BELOIT — Two electron beam accelerators, each valued at about $5 million, were delivered to Beloit’s NorthStar Medical Radioisotopes facility Tuesday, and the company expects to be producing radioisotopes for shipment to customers in January of 2023.

The delivery of the accelerators marked the end of a 5,700-mile journey as the high-tech equipment was shipped from Belgium. The 10-by-11-foot, 24-ton accelerators will be used in producing Molybdenum-99 (Mo-99), which is the most widely used medical imaging radioisotope used in diagnostic procedures for cancer and heart patients.

Stephen Merrick, president and chief executive officer of NorthStar, said it was a very exciting day for the company as it moves closer to producing radioisotopes in Beloit.

Although there is no current production of radioisotopes at the Beloit facility, the company works with nuclear reactor facility in Columbia, Missouri to produce radioisotopes. The Beloit facility does handle processing work. The Beloit facility employs 150 people and the company employs a total of 230 people between its sites in Beloit, Madison and Missouri.

Merrick said once the Beloit facility is up an running, NorthStar will continue to produce isotopes in Missouri.

“With two production centers, it will give our clients a reliable supply of product,” Merrick said.

The Beloit facility now will start the job of installing and testing the accelerators. There also will be the matter of approval from the FDA and other agencies before the company can start shipping radioisotopes to clients.

The radioisotope production process begins with discs about the size of a quarter, Merrick said. The accelerators fire beams from two different angles at the discs. He said the power of the beams from the accelerators have the power of about 125 microwaves. The discs are helium cooled and then they go through a process of breaking them down to a liquid form. After going through sterilization and quality control procedures, the liquid solution is shipped to customers.

NorthStar currently is the only domestic supplier of Mo-99 in the United States. That is important to Ella Armstrong, a nuclear pharmacist with RLS in West Milwaukee.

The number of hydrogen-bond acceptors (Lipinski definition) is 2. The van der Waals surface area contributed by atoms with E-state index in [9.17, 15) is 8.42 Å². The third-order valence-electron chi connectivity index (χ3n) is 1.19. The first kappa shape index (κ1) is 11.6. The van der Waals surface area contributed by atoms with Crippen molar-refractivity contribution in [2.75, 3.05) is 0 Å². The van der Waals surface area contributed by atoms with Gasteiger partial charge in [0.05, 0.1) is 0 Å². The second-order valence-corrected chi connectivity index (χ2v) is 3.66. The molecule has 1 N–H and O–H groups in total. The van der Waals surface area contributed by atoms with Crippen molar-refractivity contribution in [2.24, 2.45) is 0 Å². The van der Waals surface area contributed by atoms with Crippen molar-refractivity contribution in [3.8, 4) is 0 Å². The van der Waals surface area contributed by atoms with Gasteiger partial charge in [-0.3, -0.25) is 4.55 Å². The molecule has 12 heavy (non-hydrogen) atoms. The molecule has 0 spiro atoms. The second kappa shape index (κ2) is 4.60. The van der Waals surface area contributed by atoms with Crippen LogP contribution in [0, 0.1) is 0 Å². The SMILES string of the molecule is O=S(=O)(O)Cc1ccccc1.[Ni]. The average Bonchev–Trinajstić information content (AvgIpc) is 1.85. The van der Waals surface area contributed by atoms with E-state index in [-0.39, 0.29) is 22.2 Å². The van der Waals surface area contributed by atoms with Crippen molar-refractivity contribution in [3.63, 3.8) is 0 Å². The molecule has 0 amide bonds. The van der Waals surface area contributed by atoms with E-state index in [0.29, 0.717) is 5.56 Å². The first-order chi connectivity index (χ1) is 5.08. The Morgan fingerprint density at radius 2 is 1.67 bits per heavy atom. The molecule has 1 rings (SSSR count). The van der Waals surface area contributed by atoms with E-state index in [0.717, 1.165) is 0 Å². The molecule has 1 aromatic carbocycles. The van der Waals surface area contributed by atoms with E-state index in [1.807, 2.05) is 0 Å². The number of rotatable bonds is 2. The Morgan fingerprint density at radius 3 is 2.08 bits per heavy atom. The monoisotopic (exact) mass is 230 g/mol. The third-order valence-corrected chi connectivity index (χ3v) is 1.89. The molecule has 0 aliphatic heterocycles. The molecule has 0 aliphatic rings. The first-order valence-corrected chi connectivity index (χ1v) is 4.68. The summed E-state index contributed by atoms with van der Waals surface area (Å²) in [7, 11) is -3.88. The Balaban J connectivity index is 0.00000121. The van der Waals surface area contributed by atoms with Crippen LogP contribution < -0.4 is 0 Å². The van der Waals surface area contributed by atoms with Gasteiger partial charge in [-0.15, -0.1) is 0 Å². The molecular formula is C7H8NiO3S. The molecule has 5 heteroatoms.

She said her company relies on radioisotopes from other countries and having a production facility in the United States, especially in Wisconsin, is an important accomplishment.

She said there have been times when accelerators in Canada, South Africa and other countries have gone down, causing an interruption of supply in radioisotopes.

“There have been times the suppliers have been down for 18 months. Also, not everyone is licensed to ship the product to the United States,” she said.

Beloit City Manager Lori Curtis Luther and City Council member Regina Dunkin were happy to see the progress at NorthStar.

“It’s extraordinary to have the only producer of a product of this kind in the United States right here in Beloit,” Luther said.

“It is exciting to have a project of this magnitude in Beloit that is going to save lives,” Dunkin added.

Diane Hendricks, co-founder of ABC Supply and other companies, and a primary investor in the NorthStar project said she was approached about the project about 10 years ago.

“When I was approached as the initial investor, I said only if it is in Beloit,” she said.

Since then the facility in Beloit, located on a 33-acre site on Gateway Boulevard, has grown, expanding to two buildings. Merrick said there are plans for two more buildings in Beloit with one targeted for production of Mo-99 and the other to produce other products.

Jim Harvey, chief science officer for NorthStar, said the project for him started about a decade ago when his work proved the domestic production or radioisotopes in the U.S. was possible.

“Today truly starts a new chapter—a chapter where we bring an idea to reality in just a few years,” Harvey said.

Construction on the Beloit campus started in 2014 after the company amended its development agreement with the City of Beloit. In February of 2018, NorthStar received its first approval from the U.S. Food and Drug Administration (FDA) related to its production process. Since then, the company has received four other federal approvals.